A recent article by the journalist and broadcaster Alastair Stewart asked whether “the government should take outsourcing a radical step further”. As an owner of a contract caterer, of course I believe outsourcing is a valuable service. Whilst the article proposed benefits for outsourcing a range of government services, it made me reflect on the 40 percent or so of independent schools that manage their catering services in-house. As such, I started questioning whether there is more that we, as catering specialists, can do to demonstrate the benefits of outsourcing.
It should go without saying that the least a school outsourcing its food service should expect is an improved standard. Any good caterer will aim to maintain the good but ultimately improve the not-so-good qualities of the existing service. Throughout my years in the sector, I have found that, with in-house, the service needs to be revitalised. A bursar once told me that having employed our services, the catering at his school advanced by 10 years in the space of 10 weeks.
As well as the improvements to standards, a school with outsourced catering ought to also have the luxury of not worrying about running this side of its affairs. Not being distracted from the education of pupils, safe in the knowledge that there will be a nutritional and tasty meal at lunchtime. All of which is provided without the hassle of overseeing its production, dealing with employment issues or worrying about the latest health and safety requirements. Knowledge and experience of food service and its countless issues are benefits that a contract caterer can provide.
Providing the meals is only one aspect and, as such, a contract caterer these days also offers an interactive and engaging approach for its ‘customers’ to know more about their food. Delivering educational activities about catering can help pupils understand and encourage consumption of certain foods that will help increase concentration in the classroom as well as stamina on the sports field. This kind of educational engagement is always beneficial to both the school and to its pupils.
Any kind of change can be daunting and therefore it is essential for a caterer to support the school and the catering team in the transition. Carefully managing changes can avoid longer term damage. As such, we have found that offering structured training and support has not only boosted morale during the transfer process, but has opened everyone’s eyes to a whole new world of school catering.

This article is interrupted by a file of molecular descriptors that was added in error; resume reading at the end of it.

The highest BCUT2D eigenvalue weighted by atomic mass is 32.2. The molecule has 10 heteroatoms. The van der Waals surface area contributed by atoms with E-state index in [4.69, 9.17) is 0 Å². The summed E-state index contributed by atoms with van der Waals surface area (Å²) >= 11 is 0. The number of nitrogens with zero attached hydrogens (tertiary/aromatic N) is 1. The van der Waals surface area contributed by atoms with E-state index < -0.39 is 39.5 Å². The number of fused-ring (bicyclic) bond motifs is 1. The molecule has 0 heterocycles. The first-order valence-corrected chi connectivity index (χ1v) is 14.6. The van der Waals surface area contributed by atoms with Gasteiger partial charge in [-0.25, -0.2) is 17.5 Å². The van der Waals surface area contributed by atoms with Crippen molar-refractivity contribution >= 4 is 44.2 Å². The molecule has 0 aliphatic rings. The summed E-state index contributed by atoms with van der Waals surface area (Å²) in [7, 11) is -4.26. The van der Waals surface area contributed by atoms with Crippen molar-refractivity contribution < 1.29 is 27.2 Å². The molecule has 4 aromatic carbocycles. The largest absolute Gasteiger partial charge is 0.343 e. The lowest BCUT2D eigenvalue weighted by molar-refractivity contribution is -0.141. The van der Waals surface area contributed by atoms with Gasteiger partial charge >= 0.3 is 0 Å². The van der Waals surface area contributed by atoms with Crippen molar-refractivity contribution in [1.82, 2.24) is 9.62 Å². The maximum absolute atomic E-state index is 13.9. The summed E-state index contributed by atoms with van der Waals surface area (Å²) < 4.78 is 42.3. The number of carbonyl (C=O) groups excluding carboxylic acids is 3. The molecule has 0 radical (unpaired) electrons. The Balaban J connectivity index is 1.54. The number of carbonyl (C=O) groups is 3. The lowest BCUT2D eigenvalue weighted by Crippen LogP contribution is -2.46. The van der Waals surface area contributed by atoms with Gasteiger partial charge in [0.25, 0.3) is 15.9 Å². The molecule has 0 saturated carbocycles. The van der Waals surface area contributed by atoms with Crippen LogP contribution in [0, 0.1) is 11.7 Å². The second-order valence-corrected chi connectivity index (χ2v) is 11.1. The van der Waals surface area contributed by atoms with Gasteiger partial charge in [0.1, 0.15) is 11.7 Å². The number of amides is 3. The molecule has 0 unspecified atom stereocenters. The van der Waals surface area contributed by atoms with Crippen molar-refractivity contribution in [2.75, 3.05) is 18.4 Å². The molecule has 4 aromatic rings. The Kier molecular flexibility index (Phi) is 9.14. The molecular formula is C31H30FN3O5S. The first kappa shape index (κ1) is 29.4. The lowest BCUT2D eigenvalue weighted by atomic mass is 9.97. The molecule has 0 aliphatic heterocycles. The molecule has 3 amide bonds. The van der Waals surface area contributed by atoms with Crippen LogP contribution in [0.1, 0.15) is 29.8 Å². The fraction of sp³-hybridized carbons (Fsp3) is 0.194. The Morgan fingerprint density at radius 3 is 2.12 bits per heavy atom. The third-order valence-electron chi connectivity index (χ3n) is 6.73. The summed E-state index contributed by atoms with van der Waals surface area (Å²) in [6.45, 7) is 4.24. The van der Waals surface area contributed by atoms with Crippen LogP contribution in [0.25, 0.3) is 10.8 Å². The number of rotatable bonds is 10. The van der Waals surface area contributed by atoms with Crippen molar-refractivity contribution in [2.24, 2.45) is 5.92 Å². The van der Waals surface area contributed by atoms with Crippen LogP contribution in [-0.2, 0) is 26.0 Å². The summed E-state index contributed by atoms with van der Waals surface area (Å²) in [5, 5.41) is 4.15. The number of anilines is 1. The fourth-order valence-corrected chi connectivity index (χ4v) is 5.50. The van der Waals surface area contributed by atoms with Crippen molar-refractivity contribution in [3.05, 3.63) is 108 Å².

Discussing this article with another bursar, he told me that making the decision to outsource his school’s catering provision was something the school took very seriously. It involved looking at the pros and cons and researching what each of the various caterers (of which we were one) would offer both his pupils and his catering team. In asking him about what benefits he has seen since our employment, he said that there had been a vast improvement across all aspects and that outsourcing has enabled the school management team the time and space to focus on other areas, leaving the catering to the caterers.
So there can be many benefits to outsourcing. By doing so, schools will put the specialists in charge of what they are good at, whether it is catering or educating. It should also create a better work environment for the catering team. While the process can seem daunting, the benefits are definitely worth serious consideration. As Alastair said in his article “Contract catering is a classic example of a sublet industry: they do, more cheaply and more efficiently, stuff that is secondary to the core business of an enterprise but vital to its functioning and to the contentment of its staff.” Hear, hear to that, although I would change this “to its staff and pupils”.
Sue Parfett, Brookwood Partnership